Critical Remarks on R. Werner's Typology of Banking Theories
including an explanation why bankmoney is separate, but not independent from central-bank money
Richard A. Werner 2015: A lost century in economics - three theories of banking and the conclusive evidence, International Review of Financial Analysis, 1 – 19. http://eprints.soton.ac.uk/384540/?_ga=1.209791644.866290598.1476449053.
Richard A. Werner 2014: Can banks individually create money out of nothing? The theories and the empirical evidence, International Review of Financial Analysis 36 (2014) 1–19. http://eprints.soton.ac.uk/372866/?_ga=1.244861452.866290598.1476449053
Werner distinguishes three types of banking models or banking theories:
(1) the financial intermediation theory of banking, which is linked to the
loanable funds model
(2) the theory of fractional reserve banking or reserve circulation, and
(3) bank credit creation out of nothing.
Werner rejects (1) the loanable funds and financial intermediation models as well as (2) the theory of fractional reserve banking, while (3) credit creation out of nothing is considered the only correct one. This is incorrect. Even though the typology can be endorsed under various aspects, the theories under (2) represent an incomplete and partially inadequate understanding of reserve circulation, while model (3) on bankmoney creation out of nothing is all too unspecific and overstated, blinding out the connection of bankmoney with reserve circulation.
Rejecting the loanable funds model and the financial intermediation theory of banking is not controversial. Simply, a number of related aspects could be made clearer. This includes, for example, that
- interbank circulation of reserves (i.e. central-bank money on a bank
account with the central bank) and
- public circulation of bankmoney among nonbanks
represent two different circuits where reserves and bankmoney represent two different classes of money that never mingle, even though the public circuit is tied to the interbank circuit. Reserves cannot be transferred into a customer bank account, as in the reverse the deposits in a customer bank account, which is bankmoney, cannot be transferred into a central bank account.
Furthermore, banks cannot make use of customer deposits for funding bank loans or making other bank payments, and banks cannot on-lend customer reserves to other customers, or use customer deposits in another way. The reason is that a deposit is a bank liability to a customer, not a liquid asset such as solid cash and excess reserves (payment reserves) which is what a bank needs either to cash out notes and coins, or to transfer deposits (bankmoney) to customers at other banks.
It is different, however, with traditional solid cash. Banks can on-lend cash they have received from customers, as banks can pass on cash from the central bank to customers. Solid cash, however, is no longer constitutive for the modern money system which, at source, builds on cashless credits on account, both in the forms of reserves and bankmoney.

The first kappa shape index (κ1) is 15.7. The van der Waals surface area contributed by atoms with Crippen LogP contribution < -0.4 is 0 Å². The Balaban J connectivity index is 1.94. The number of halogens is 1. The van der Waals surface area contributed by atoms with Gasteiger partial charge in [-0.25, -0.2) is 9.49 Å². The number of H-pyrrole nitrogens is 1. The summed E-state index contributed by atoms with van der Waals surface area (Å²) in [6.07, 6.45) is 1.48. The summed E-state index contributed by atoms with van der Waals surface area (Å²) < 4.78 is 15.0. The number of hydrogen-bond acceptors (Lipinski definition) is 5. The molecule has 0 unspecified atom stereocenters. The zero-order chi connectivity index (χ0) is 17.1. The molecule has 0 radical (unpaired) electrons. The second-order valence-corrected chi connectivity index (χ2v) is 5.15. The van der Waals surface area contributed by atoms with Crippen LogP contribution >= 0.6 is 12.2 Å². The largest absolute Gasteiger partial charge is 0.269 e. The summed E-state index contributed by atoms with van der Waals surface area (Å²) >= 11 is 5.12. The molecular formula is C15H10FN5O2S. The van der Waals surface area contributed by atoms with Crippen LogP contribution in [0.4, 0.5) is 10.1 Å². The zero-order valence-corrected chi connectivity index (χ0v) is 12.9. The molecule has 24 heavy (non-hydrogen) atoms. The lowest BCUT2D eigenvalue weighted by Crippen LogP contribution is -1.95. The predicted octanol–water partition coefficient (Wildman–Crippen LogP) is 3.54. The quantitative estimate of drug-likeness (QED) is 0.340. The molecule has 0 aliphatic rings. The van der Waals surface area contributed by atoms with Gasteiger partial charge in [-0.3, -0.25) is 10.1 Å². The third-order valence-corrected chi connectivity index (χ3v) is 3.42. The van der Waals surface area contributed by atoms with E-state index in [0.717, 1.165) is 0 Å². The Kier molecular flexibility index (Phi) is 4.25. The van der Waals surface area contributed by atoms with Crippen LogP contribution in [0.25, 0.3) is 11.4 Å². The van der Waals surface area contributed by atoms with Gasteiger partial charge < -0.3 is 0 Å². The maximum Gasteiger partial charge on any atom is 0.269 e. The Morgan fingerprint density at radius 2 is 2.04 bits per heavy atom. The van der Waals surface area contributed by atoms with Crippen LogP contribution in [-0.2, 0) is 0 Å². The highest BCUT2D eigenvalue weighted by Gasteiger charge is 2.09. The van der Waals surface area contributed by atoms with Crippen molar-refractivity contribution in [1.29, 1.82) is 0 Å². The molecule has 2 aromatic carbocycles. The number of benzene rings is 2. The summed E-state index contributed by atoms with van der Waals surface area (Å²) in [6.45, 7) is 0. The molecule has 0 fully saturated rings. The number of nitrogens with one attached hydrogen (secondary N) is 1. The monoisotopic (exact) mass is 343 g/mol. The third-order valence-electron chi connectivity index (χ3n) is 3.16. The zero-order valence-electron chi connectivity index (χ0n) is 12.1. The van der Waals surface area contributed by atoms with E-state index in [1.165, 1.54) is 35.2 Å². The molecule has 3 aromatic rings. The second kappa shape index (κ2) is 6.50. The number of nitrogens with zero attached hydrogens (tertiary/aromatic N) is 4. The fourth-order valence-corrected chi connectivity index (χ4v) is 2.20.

Beyond the banks' primary credit creation, however, there are secondary credit markets where customer deposits (bankmoney) are on-lent among nonbanks, or invested in nonbank financial institutions such as trusts or investment funds. On secondary capital markets, the loanable funds model still applies. It also applies to the interbank money market on the basis of reserves. Finally, although commercial banks are definitely no financial intermediaries, they are, so to say, monetary intermediaries, mediating the cashless payments among nonbanks by way of interbank clearing and settlement in reserves.
Werner's Model (2) does not reflect the entire truth about fractional reserve banking. The model combines reserve banking with the loanable funds model and equates that combination with the multiplier model and the reserve position doctrine. Even if inconsistent assumptions in this vein may have been present in authors such as Keynes, Samuelson, Tobin, Minsky and others more, this does not justify reducing fractional reserve circulation to that mishmash and then presenting fractional reserve banking and bank credit creation as 'mutually exclusive views', while in actual fact both elements – bank credit creation, and fractional reserve circulation – go hand in hand.
Fractional reserve theory is certainly misguided, and rightly rejected, if combined with the loanable funds model and identified with the multiplier model and the reserve position doctrine. Such mishmash, however, does not represent the entire spectrum of fractional reserve theory. The existence of reserve circulation in connection with bankmoney circulation and the banks' proprietary business can simply not be denied as a matter of fact.
Similarly, Werner's type (3) – credit creation out of nothing – is unspecific and overdone. It is unspecific in that modern token fiat money, as it has no intrinsic value, is generally taken 'out of thin air', no matter whether it is about treasury coin, central-bank notes and reserves, or bankmoney. The value of modern money, its purchasing power, is conferred value relating to the prices of things money can buy, and is ultimately covered by, or anchored in, real economic output.